Kratos himself is a very detailed model, it’s interesting to note that the raw polygon count is considerably lower than the 35,000 or so that comprise the in-game model of Drake in Uncharted 2. But it is significantly higher than Kratos on the PS2 when he had only 5,000 polygons. He had about three textures on the PlayStation 2 and I think he has at least 20 textures on him now. The animation data on him is probably about six times as big.


Kratos is a big guy but did you know that given the intricacy of his model, it would take two Playstation 2’s to fit his memory? That’s not even counting all his weapons that he has to alternate between, eat your heart out Link.


Each character gets a normal, diffuse, specular, gloss (power map), ambient occlusion, and skin shader map. Layered textures were used to create more tiling, and use environment maps where needed.

A new technique known as blended normal mapping adds to the realism of the basic model and hugely enhances the range of animation available. Muscles move convincingly, facial animations convey the hatred and rage of Kratos in a way we’ve never seen before.

The system operates to such a level of realism that wrinkles in the character’s skin are added and taken away as joints within the face of the model are manipulated. The musculature simulation is so accurate that veins literally pop into view on Kratos’s arms as he moves them around.

In terms of character movements, over and above the pre-defined animations created by the team, the God of War technical artists also created secondary animation code. Why hand-animate hair, or a serpent’s tail, when the PS3 itself can mathematically calculate the way it should look? The system’s called Dynamic Simulation; and its effects are subtle but remarkable, accurately generating motion that previously took the animators long man-hours to replicate.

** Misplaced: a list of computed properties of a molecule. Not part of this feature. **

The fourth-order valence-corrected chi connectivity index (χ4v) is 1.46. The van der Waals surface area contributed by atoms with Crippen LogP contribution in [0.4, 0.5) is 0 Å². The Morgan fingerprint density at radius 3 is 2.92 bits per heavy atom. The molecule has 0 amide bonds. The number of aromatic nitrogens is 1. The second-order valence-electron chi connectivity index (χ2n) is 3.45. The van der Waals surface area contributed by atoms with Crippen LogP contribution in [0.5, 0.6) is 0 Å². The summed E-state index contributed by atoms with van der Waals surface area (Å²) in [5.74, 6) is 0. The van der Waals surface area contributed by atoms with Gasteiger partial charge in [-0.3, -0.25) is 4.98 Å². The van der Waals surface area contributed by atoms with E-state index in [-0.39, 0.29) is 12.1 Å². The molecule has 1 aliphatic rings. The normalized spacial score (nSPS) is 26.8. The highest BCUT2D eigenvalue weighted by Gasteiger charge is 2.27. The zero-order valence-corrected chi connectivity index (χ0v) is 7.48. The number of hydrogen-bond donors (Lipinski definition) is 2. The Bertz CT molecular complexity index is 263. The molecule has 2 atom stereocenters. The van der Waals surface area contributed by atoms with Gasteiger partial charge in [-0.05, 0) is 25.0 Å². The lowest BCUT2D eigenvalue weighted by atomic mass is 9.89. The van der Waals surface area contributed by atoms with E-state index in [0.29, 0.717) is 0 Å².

From God of War II to God of War III they’ve used Dynamic Simulation more and more to do more secondary animations on the characters. Before, in previous games, the hair or the cloth would be stiff, it would be modelled into the creatures, but now they actually adding motion to those pieces so you will see hair and cloth moving.”

“Towards the end of the previous game, in collaboration with Jason Minters, I created this dynamic system that uses the Maya hair system to drive a series of joints,” adds technical artist Gary Cavanaugh. “Each of the snakes on the gorgon’s head is independently moving. The animator did not have to individually pose all of these animations but they do have control over the physics… it improves a lot of the workflow for animators.”

The tech art team bridges the gap between artists and coders. The ‘zipper tech’ tool on the left shows how they create animated wounds with belching guts, while the shot on the right shows a bespoke animation rig for the gorgon’s tail.

One of the most crucial elements of the cinematic look of God of War III is derived from the accomplished camerawork. Similar to previous God of War epics – and in contrast to Uncharted 2 – the player actually has very little control over the in-game viewpoint. Instead, Sony Santa Monica has a small team whose job it is to direct the action, similar to a movie’s Director of Photography.

Think about it: so long as the gameplay works, and works well, having scripted camera events ensures that the player gets the most out of the hugely intricate and beautifully designed art that the God of War team has put together. When running from point A to point B, why focus the camera on a piece of ground and wall when instead it can pan back to reveal a beautiful, epic background vista?